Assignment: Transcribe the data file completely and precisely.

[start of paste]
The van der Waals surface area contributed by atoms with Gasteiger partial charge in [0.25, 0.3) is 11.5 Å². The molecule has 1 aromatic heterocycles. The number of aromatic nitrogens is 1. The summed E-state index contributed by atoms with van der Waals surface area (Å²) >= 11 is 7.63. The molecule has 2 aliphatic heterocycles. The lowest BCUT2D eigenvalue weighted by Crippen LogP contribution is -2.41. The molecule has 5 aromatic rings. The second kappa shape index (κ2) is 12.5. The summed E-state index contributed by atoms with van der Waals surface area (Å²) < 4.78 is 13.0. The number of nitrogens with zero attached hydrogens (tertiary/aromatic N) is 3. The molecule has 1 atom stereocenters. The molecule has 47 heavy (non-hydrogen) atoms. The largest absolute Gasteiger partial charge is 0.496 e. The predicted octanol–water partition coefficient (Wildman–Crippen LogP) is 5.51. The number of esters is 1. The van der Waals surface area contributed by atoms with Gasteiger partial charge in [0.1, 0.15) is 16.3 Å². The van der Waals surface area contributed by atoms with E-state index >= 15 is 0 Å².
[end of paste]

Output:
The van der Waals surface area contributed by atoms with Gasteiger partial charge in [0.25, 0.3) is 11.5 Å². The molecule has 1 aromatic heterocycles. The number of aromatic nitrogens is 1. The summed E-state index contributed by atoms with van der Waals surface area (Å²) >= 11 is 7.63. The molecule has 2 aliphatic heterocycles. The lowest BCUT2D eigenvalue weighted by Crippen LogP contribution is -2.41. The molecule has 5 aromatic rings. The second kappa shape index (κ2) is 12.5. The summed E-state index contributed by atoms with van der Waals surface area (Å²) < 4.78 is 13.0. The number of nitrogens with zero attached hydrogens (tertiary/aromatic N) is 3. The molecule has 1 atom stereocenters. The molecule has 47 heavy (non-hydrogen) atoms. The largest absolute Gasteiger partial charge is 0.496 e. The predicted octanol–water partition coefficient (Wildman–Crippen LogP) is 5.51. The number of esters is 1. The van der Waals surface area contributed by atoms with Gasteiger partial charge in [0.1, 0.15) is 16.3 Å². The van der Waals surface area contributed by atoms with E-state index >= 15 is 0 Å².